An Israeli court on Monday convicted former Prime Minister Ehud Olmert in a wide-ranging bribery case, a verdict that could send him to prison and that is likely to rule out any immediate hopes for a political comeback.
The development seals the most serious legal battle the 68-year-old Olmert has been waging since he was forced to step down as prime minister in 2009 amid a flurry of corruption allegations.
The Tel Aviv district court handed down its decision in a Jerusalem real estate scandal case related to Olmert's activities before he become prime minister in 2006.
A total of 13 government officials, developers and other businesspeople were charged in three separate schemes related to the Holyland housing development in Jerusalem.
"It is not an easy day for Olmert," said Olmert lawyer, Roy Blecher.
Sentencing is set for April 28. Legal experts say that such a conviction will almost certainly entail time in prison for Olmert.
According to the original 2012 indictment, millions of dollars illegally changed hands to promote a series of real estate projects, including a controversial housing development in Jerusalem that required a radical change in zoning laws and earned the developers tax breaks and other benefits.
At the time, Olmert was mayor of Jerusalem and minister of industry and trade. He was accused of taking bribes to push the project forward.
The conviction puts a dramatic end to Olmert's long political career that was dogged by corruption allegations.
He has already faced a trial on separate charges of accepting illicit funds from an American supporter and double-billing Jewish groups for trips abroad.
He was cleared in 2012 of the most serious charges but convicted on a lesser count of breach of trust for steering jobs and contracts to clients of business partners and got a suspended one-year sentence.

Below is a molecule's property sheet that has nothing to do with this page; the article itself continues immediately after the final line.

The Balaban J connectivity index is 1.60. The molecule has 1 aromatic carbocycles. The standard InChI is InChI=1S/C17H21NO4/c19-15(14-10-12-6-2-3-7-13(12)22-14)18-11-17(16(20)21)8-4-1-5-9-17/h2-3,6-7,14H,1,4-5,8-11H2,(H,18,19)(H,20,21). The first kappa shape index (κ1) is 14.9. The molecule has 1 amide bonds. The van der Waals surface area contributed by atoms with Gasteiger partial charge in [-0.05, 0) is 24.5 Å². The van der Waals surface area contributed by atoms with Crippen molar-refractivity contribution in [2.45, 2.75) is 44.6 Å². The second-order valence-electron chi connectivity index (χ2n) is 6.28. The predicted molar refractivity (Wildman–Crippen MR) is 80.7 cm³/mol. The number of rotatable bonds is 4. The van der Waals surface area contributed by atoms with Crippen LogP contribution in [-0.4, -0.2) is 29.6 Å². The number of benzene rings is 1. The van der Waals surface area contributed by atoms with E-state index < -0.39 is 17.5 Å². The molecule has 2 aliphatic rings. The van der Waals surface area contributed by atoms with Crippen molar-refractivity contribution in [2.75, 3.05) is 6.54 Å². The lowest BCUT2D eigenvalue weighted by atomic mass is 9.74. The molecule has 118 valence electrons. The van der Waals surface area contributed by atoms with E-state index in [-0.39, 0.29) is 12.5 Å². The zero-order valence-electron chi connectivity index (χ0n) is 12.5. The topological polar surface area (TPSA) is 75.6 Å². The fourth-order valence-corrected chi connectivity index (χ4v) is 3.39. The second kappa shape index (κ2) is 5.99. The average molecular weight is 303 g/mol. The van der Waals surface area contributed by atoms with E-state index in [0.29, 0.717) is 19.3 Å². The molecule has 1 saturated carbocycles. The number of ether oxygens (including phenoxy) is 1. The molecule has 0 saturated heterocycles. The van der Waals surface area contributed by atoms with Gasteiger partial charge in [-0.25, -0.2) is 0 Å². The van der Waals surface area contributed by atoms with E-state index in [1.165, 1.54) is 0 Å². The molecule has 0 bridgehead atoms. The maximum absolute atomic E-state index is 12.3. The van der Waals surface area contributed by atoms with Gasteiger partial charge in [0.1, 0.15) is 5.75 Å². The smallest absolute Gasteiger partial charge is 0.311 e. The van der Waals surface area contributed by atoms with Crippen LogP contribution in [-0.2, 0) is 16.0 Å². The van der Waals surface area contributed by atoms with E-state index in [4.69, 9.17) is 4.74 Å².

That conviction was dwarfed by Monday's.
At the center of the case was the Holyland housing development, a hulking hilltop project that Jerusalem residents long suspected was tainted by corruption.
The case broke in 2010 on the strength of a businessman, Shmuel Dechner, who was involved in the project and turned state's witness. Dechner died last year from an illness.
The indictment laid out one of the largest corruption scandals ever exposed in Israel. It accused Olmert of seeking money, through a middleman, from Holyland developers to help out his brother, Yossi, who fled Israel because of financial problems.
According to the indictment, Yossi Olmert received about $100,000.
Ehud Olmert was also accused of asking the middleman to help out city engineer Uri Sheetrit, who also had money woes.
Sheetrit later dropped his opposition to the broad expansion of the Holyland complex, which burgeoned from a small development into a massive, high-rise project that sticks out from its low-rise neighbors.
According to the indictment, Sheetrit received hundreds of thousands of dollars in bribes.
Inside the cramped courtroom on Monday, Judge Uri Rozen ruled out Olmert's assertion that he was unaware of the money transfers. Reading from a 700-page verdict, he said Dechner's testimony was trustworthy and that Olmert had lied to the court.
The trial also ensnares other powerful Israeli figures.
Former Jerusalem Mayor Uri Lupolianski, who succeeded Olmert, was charged in the Jerusalem real estate scandal. Danny Dankner, the former chairman of Israel's second-biggest bank, was charged with offering hundreds of thousands of dollars in bribes to a government official to rezone land for one of his businesses.
Both Lupolianski and Dankner, along with several other figures, were convicted on Monday as well and only three lesser figures in the case were acquitted.
"It is hard to exaggerate the severity of the actions and the damage caused to the public," said prosecutor Yonatan Tadmor. "Every bribe giver and every bribe taker will now forever know that they are not immune."
Last week, the case took a dramatic turn when a longtime aide of Olmert's agreed to turn state's witness against him. Shula Zaken reached a deal with authorities to testify against Olmert.
Zaken, who has been Olmert's most loyal confidante for more than 30 years, agreed to serve 11 months in prison as part of her plea bargain. Zaken was also convicted on Monday.
On Monday, Olmert walked into the courtroom wearing a navy blue shirt and shook hands with the other defendants, exchanging hugs and kisses, while pointedly ignoring Zaken, who kept her back to him.
Olmert was prime minister from 2006 to 2009. His tenure was marked by wars against Lebanon's militant Hezbollah group and Hamas militants in Gaza, in addition to intense peace negotiations with the Palestinians.